When a CIO ditches IT for politics

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When a CIO ditches IT for politics
Karl Maftoum

Are the skills transferable?

For the second time in four years, Karl Maftoum is having a tilt at politics.

The Australian Communications and Media Authority CIO has spent the last 16 years working in technology.

After graduating from the University of Canberra in 2000 with a degree in engineering, he stayed on at the uni as a systems administrator and remained there for seven years, ascending his way through the IT department. He later joined the Australian government's Insolvency and Trusted Service as its head of IT infrastructure.

Maftoum landed his current role as ACMA CIO in 2012 after spending two years as the previous IT chief's deputy.

It was that same year that Maftoum first tried to translate a long-held interest in community affairs into a political career by running for a seat in the Brindabella electorate of the Australian Capital Territory.

Maftoum is the president of the Tuggeranong Community Arts Association, vice president of the Canberra Highland Society and Burns Club, and is involved in the community council.

"I did fairly well, got over 3000 votes, which is quite a lot for the ACT," he told iTnews.

However he didn't manage to win the seat, returning him to his CIO role for at least the next three years, the length of the ACT government's fixed terms.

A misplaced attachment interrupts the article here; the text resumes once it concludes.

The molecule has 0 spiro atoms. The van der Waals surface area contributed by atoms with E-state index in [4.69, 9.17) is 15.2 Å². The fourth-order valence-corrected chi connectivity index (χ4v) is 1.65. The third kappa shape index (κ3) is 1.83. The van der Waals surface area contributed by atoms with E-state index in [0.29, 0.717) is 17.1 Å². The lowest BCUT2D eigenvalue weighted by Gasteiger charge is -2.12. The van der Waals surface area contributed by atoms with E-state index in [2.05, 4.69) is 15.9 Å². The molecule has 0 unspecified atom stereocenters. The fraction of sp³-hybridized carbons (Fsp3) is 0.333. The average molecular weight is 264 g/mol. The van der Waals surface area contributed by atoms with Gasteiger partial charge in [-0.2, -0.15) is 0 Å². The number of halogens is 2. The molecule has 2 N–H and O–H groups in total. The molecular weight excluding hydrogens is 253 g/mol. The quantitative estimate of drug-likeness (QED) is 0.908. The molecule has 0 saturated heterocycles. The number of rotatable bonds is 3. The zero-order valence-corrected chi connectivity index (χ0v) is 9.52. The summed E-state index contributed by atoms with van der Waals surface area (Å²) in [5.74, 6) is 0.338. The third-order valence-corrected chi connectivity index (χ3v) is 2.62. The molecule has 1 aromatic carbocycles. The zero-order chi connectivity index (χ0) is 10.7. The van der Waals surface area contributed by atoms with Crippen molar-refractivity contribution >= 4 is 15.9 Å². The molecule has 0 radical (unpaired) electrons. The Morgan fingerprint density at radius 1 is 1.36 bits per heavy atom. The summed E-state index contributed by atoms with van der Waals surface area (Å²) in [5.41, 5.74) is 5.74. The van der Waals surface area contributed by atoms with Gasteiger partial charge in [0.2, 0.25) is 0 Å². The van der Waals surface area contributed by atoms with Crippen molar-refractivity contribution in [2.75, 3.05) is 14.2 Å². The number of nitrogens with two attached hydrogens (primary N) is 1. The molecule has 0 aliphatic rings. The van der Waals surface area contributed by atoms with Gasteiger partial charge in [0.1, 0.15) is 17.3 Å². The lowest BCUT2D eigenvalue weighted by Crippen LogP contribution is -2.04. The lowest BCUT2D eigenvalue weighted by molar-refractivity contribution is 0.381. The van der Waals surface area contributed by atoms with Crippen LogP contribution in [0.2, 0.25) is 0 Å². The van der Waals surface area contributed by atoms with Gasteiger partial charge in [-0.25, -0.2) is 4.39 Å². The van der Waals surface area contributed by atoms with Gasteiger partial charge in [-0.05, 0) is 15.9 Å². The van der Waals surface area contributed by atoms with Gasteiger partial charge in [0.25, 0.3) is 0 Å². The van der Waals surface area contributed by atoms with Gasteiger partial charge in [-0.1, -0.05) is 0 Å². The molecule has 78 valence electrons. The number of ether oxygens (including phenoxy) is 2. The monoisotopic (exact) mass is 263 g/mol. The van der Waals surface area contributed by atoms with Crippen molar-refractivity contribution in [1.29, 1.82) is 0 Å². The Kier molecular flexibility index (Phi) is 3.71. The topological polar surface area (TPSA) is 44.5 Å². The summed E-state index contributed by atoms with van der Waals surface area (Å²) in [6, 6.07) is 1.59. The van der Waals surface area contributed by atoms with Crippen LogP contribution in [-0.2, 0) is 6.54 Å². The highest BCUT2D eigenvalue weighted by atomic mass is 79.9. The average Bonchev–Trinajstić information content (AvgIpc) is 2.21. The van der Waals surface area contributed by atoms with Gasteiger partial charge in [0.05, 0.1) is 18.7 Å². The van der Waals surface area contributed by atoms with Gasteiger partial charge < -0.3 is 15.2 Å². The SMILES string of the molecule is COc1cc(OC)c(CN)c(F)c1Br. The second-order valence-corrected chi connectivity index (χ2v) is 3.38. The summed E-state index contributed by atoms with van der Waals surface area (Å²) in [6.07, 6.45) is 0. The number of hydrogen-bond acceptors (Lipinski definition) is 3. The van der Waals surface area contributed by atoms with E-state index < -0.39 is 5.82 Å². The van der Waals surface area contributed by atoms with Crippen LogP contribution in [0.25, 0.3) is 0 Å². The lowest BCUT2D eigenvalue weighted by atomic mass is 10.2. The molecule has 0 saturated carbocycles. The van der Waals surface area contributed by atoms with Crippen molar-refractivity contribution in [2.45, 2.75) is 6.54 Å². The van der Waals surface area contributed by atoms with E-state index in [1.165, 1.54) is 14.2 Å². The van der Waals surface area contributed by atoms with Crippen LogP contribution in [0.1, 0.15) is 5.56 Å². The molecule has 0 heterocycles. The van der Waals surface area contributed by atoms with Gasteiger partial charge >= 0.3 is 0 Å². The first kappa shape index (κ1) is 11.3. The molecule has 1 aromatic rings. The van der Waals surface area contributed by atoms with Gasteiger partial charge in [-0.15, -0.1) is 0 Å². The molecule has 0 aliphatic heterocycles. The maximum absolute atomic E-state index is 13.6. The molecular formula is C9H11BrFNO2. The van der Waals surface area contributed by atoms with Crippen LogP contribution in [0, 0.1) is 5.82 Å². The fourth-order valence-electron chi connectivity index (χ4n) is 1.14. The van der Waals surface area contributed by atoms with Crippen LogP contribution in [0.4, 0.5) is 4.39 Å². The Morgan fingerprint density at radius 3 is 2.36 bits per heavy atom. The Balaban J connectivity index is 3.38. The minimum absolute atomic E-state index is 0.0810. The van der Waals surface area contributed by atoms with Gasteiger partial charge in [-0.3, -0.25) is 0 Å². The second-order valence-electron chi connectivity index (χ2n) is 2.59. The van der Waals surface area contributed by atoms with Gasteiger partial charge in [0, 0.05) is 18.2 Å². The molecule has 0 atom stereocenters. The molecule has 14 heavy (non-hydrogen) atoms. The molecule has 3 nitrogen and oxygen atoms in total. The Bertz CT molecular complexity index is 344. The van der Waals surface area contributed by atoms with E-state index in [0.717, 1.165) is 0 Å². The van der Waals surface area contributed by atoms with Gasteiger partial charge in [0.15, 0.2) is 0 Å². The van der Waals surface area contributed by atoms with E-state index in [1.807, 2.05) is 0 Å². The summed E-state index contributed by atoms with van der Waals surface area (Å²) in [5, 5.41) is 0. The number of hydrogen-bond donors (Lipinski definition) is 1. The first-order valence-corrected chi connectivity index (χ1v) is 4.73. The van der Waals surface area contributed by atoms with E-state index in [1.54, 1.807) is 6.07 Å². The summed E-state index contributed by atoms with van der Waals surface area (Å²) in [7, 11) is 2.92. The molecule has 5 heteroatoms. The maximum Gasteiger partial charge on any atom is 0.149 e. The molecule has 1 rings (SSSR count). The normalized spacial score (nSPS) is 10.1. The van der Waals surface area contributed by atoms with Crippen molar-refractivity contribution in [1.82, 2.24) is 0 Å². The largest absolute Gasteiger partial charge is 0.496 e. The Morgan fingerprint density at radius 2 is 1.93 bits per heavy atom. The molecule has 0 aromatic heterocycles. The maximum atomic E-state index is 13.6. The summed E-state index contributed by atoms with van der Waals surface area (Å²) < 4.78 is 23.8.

But Maftoum last year decided once again to try to win one of the five seats in Brindabella, and was successfully preselected again by the Labor Party in November 2015.

He's got until October 15 to convince the people of Tuggeranong to add a third ALP member to the five-seat electorate.

Maftoum's not worried about his lack of political experience - he reckons there are a lot of synergies between being a CIO and working in politics.

"As a CIO you have to be able to grasp complex problems pretty quickly, and deliver solutions to those problems to often competing stakeholders, within a constrained budget," he said.

"The more salient point is that as a CIO or any senior IT professional, you have to understand wide and very disparate policy areas - you tend to understand the whole business.

"Being a problem solver, or an engineer by trade, I think the skills for grasping complex problems and delivering solutions translate exceptionally well. Especially when you combine that with a long-held community interest."

Maftoum is campaigning on improvements to Tuggeranong in the areas of education, employment and infrastructure.

One of his pet subjects is water quality in Lake Tuggeranong.

It's an issue that was recently recognised by the Labor ACT government, which this week said it would spend $27 million over the next three years researching how to improve the lake's water quality.

"It’s been an issue for the community for a very long time and we’ve been lobbying hard to fix it," Maftoum said.

"The water quality has been preventing a lot of use of the lake due to algal blooms. The government [plans to] deal with algal blooms through building some wetlands and changing the way the water flows into the lake ... which is fantastic."

A 20-year resident of Canberra, Maftoum said he would be sad to leave IT should he win his desired seat, but is keen to test his theory that his abilities, honed through years of technology work, can be put to use in a new arena.

"I see this as a great opportunity and something I can put my skills to use to," Maftoum said.

"Politics is about being able to effect change, and being able to deliver on things.  I think the skills translate very well."

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